Joining us this week for Creative Spaces is author Sherri L. Smith. Sherri is the author of Lucy the Giant, Sparrow, and Hot, Sour, Salty, Sweet. Her latest novel, Flygirl, was met with much acclaim earning a starred review from Booklist and being named to numerous “Best Of” lists including the 2010 ALA Best Books for Young People.
Flygirl is a historical fiction YA novel set in the Jim Crow era of segregation during the onset of WWII. The description from the publisher reads, “Ida Mae Jones dreams of flight. Her daddy was a pilot and being black didn’t stop him from fulfilling his dreams. But her daddy’s gone now, and being a woman, and being black, are two strikes against her. When America enters the war with Germany and Japan, the Army creates the WASP, the Women Airforce Service Pilots—and Ida suddenly sees a way to fly as well as do something significant to help her brother stationed in the Pacific. But even the WASP won’t accept her as a black woman, forcing Ida Mae to make a difficult choice of ‘passing,’ of pretending to be white to be accepted into the program. Hiding one’s racial heritage, denying one’s family, denying one’s self is a heavy burden. And while Ida Mae chases her dream, she must also decide who it is she really wants to be.”
I have to add my praise to the chorus–I read Flygirl recently and I couldn’t read fast enough for how much I wanted to find out what happened next. Smith makes this time period come alive and the story is chock-full of realistic, compelling characters. The tension of “will Ida Mae succeed in the WASP program?”, “how are her relationships back home going to be affected?”, and “will she be discovered as a black woman?” is absolutely riveting. Smith handles the complicated emotions and themes masterfully. What’s more, this is the type of novel that I close upon finishing (or put to sleep, in this case, as I read it on my Kindle) and rush to my laptop because her writing has inspired me to write. Flygirl is a book I highly recommend.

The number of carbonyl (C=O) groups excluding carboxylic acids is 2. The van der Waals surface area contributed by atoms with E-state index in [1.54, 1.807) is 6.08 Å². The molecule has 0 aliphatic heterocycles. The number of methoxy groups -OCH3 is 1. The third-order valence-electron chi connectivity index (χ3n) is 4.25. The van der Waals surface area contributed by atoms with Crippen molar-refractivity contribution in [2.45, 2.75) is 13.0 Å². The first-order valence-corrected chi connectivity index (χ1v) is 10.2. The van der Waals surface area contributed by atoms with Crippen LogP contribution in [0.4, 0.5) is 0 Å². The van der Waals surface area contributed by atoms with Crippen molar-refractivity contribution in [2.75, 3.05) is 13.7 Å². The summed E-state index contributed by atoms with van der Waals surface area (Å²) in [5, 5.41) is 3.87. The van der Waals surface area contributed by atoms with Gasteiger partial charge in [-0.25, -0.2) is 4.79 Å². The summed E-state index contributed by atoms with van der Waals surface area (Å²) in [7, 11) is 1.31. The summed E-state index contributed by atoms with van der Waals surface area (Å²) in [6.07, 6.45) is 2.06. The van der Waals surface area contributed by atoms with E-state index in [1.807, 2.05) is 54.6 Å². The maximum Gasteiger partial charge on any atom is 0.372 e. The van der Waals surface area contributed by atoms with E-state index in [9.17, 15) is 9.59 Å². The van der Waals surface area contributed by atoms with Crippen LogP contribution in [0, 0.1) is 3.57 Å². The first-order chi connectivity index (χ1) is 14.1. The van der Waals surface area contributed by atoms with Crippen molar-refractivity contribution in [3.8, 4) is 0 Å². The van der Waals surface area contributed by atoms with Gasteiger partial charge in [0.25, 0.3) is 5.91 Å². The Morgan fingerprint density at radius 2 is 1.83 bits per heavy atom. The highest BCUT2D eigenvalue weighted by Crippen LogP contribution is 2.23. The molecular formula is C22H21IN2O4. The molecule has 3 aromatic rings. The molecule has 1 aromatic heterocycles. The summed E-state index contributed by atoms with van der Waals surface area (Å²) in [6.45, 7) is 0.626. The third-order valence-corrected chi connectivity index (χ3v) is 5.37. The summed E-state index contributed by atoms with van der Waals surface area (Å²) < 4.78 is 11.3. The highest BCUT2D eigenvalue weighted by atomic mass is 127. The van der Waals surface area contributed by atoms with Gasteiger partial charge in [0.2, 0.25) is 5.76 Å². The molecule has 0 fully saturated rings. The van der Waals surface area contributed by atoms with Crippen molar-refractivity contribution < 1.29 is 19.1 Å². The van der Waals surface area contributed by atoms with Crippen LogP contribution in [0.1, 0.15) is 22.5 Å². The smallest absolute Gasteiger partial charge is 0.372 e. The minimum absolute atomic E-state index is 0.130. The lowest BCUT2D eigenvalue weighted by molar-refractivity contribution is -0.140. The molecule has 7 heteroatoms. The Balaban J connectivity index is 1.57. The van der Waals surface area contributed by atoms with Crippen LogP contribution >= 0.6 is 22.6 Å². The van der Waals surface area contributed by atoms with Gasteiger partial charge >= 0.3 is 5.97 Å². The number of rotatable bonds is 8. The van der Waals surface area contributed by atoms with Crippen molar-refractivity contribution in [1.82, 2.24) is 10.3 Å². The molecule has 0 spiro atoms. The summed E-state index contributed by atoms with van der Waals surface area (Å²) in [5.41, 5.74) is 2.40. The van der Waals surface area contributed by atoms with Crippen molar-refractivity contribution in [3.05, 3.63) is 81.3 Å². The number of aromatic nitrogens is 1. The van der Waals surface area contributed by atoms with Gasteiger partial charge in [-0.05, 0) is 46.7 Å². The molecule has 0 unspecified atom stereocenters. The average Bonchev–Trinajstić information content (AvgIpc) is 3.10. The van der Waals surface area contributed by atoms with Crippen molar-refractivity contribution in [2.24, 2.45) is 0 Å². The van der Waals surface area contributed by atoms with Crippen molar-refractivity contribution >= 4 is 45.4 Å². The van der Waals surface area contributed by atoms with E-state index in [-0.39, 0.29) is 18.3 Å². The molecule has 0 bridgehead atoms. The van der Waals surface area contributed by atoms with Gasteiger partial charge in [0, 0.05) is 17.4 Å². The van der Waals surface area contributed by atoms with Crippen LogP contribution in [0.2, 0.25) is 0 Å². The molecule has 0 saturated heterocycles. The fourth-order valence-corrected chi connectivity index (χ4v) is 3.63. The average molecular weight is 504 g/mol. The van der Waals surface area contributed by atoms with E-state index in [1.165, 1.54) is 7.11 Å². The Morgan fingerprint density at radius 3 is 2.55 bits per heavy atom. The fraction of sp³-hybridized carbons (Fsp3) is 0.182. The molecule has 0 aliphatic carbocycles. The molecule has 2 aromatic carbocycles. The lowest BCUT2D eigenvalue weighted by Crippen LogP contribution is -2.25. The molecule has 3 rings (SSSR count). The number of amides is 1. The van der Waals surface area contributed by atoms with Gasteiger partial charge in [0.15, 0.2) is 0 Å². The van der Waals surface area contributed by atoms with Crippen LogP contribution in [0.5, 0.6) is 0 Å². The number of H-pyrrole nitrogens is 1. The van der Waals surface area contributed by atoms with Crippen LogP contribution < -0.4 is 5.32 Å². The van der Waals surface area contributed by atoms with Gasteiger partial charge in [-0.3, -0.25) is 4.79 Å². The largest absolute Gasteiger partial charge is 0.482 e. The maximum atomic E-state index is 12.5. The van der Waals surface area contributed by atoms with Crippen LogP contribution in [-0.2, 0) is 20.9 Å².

To learn more about Sherri L. Smith and her books, visit her website and her blog “The Middle Hundred”.
Describe your workspace.
My workspace varies from day to day. For about a year, I had my own office—a two-room space with a desk and an armchair, a microwave for making tea and lunch.
|My old office.
It was lovely, but almost too quiet. Now I roam around from libraries to coffeehouses, and then of course my own living room. The sofa is as good as a corner office some days.
|The cafe where I write.
Describe a typical workday.
My day is as varied as my workspaces lately. I get up in the morning and force myself over to my exercise boot camp. Then, after a shower and a little reading over breakfast, I do what I call “office hours.” This means responding to emails and posting on my blog occasionally. Because I’m on the west coast, I try to answer emails before noon so there is a chance that people will hear from me before the end of the day. After all of this, I head out for lunch and do some long-hand writing at the table, usually somewhere in the sunshine. Then it’s on to the library or whatever perch I choose for the afternoon. I clock two or three more hours of writing, then I head home, hitting the grocery store or other errands on the way. Dinner with the husband, TV or a book, more emailing and web surfing, maybe some writing or research, and bed somewhere between 12 am and 2 am (I’m terrible, I know). Rinse, repeat. Except for weekends. Nothing gets done on weekends. I take dance classes and act like I haven’t a deadline or a care in the world. Until Monday, that is.
List three of your most favorite things in your workspace and why they are meaningful.
My laptop. I love it. I’m a fast thinker with terrible handwriting. The idea that I can type just as a fast as I think (for the most part) is amazing to me. I don’t know if I’d ever finish a book without Old Bessie here. (I haven’t actually named my computer, but maybe I should. It’s a Toshiba, so maybe Sheba works.)
My armchair is a second. It’s vital to have a reading and napping nook. How else could you dream up a good story?
|My cozy reading corner.